Over dinner, it was suggested that some of us would be taken with police escort at 7am for darshan and visit to the temple. Mr. Gandhi, being a retired police DG, of course, we had great facility to enter the temple and have darshan of the Lord and offer flowers etc. One had to see the crowds to watch the deep faith which drives people to visit this holiest of the holy shrines. It had rained, so the roads were wet, there were green carpets leading to the temple from some short distance, but the path was slippery and one had to tread carefully. A member of police force was with us. Krishnan lent me a hand. A young acquaintance of Mr. Gandhi in charge of Andhra Samaj had accompanied us. After darshan we were to go to Andhra Samaj, crossing the legendary narrow lanes of Banaras, with cow dung all over, dirt, open sewers and uneven path, winding through so many turns. But the building of Andhra Samaj was neat and clean. There is also a temple and a tank. All facilities for lodging and boarding are available. The Telugu community, visiting from Andhra, is being looked after by this trust. I was told that similar associations are there for Gujaratis, Bengalis and other communities. It was indeed an experience to go through those narrow lanes and by lanes.
I was reminded of film ‘Aparajito’ by Satyajit Ray. He has captured Banaras in its multiple variety and beauty. I remembered one scene when a group of monkeys clamber and run across bells hung in a temple. I saw monkeys at the temple when we were asked to look up at the flag at the shikhara of the temple. Next door is a masjid, and one sees these two religious institutions cheek by jowl, standing next to each other - a supreme example of religious tolerance. Great precaution is being taken to avoid any community riots and hurting feelings of the Hindus and the Muslims.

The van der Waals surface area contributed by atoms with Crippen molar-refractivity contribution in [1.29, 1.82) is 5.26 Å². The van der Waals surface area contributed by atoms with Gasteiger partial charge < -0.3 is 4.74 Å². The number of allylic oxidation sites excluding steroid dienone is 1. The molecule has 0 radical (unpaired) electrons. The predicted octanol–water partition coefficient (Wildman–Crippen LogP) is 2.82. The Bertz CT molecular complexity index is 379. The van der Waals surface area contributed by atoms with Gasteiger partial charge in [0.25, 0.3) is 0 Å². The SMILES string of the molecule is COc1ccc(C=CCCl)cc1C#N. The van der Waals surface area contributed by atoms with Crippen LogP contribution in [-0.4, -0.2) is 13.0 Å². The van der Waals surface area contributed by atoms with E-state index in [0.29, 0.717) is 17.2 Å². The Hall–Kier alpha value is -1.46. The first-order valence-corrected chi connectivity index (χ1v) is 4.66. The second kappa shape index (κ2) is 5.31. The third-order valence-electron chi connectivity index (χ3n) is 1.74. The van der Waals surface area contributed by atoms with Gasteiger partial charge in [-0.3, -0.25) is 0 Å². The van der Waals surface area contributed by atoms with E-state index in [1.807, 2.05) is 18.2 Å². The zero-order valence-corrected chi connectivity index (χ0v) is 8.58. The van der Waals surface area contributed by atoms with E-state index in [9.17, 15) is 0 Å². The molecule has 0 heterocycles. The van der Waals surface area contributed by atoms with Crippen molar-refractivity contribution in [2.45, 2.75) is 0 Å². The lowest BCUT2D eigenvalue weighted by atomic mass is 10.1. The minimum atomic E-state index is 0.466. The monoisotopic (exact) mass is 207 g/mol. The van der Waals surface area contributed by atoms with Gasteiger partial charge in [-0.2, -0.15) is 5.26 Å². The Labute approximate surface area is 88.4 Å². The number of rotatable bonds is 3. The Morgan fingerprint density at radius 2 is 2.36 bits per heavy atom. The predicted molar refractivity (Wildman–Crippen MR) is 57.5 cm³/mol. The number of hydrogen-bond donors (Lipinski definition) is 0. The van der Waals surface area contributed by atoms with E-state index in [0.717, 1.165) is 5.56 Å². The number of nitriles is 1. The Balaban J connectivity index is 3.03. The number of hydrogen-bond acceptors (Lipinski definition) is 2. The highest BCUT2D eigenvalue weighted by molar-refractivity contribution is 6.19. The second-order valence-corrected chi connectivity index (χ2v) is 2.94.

I had visited Banaras in 1982 or thereabout when Rukmini Devi and Kamala Devi Chattopadhyay were given Honoris Causa doctorate degrees by BHU. In those years, Dr. Premlata Sharma, known as Behan-ji, the prime disciple of the great Hindustani vocalist Pandit Omkar Nath Thakur was at BHU. Dr. Ranganayaki Ayyangar, a Carnatic vocalist and a musicologist, with a degree in world music from Pennsylvania University also was with us. Anand Krishna known as Raja bhaiya and Thakur Jaidev Singh, the great musician, were around. The violinist Dr. N Rajam, disciple of Pandit Omkarnath Thakur, was a part of Banaras. Kisan Maharaj, Chhannulal Mishra, Girija Devi, Shehnai wizard Bismillah Khan, Sitara Devi, and the famous Kabir Chauraha - ah, when one recalls the glory of Banaras, one is overwhelmed by its amazing music and dance legacy. The great scholars Vasudev Sharan Agarwal, under whose guidance Dr. Kapila Vatsyayan completed her Ph. D, Dr. Motichandra, who later on became the curator of Bombay Museum, his son Dr. Pramod Chandra who is Professor at Howard University, Boston, the literary figures like Bharatendu Harish Chandra, novelist Prem Chand and Rai Krishna Das who established the institution of Bharat Kala Bhavan, built up with such care and vision, treasuring rare miniature paintings, remind us of Banaras as a seat of learning and culture.
Later on at AIIS, Alice Bonner from Switzerland, who had assisted Uday Shankar in his career as a dancer, she herself being a sculptor, who in her later life worked on Shilpashastra texts with Pandit Sadashiva Rath Sharma, is all part of Banaras. And those fortunate people who have watched Ramleela of Banaras have always felt they have been privileged to witness it on such a grand scale! With all the complexities and contradictions, Banaras remains an enigma and invariably draws one to its eternal magic.
Dr. Sunil Kothari is a dance historian, scholar, author and a renowned dance critic. He is Vice President of World Dance Alliance Asia Pacific India chapter, based in New Delhi. He is honored by the President of India with Padma Shri, Sangeet Natak Akademi award and Senior Critic Award from Dance Critics Association, NYC. He is a regular contributor to www.narthaki.com, the roving critic for monthly magazine Sruti and is a contributing editor of Nartanam for the past 11 years.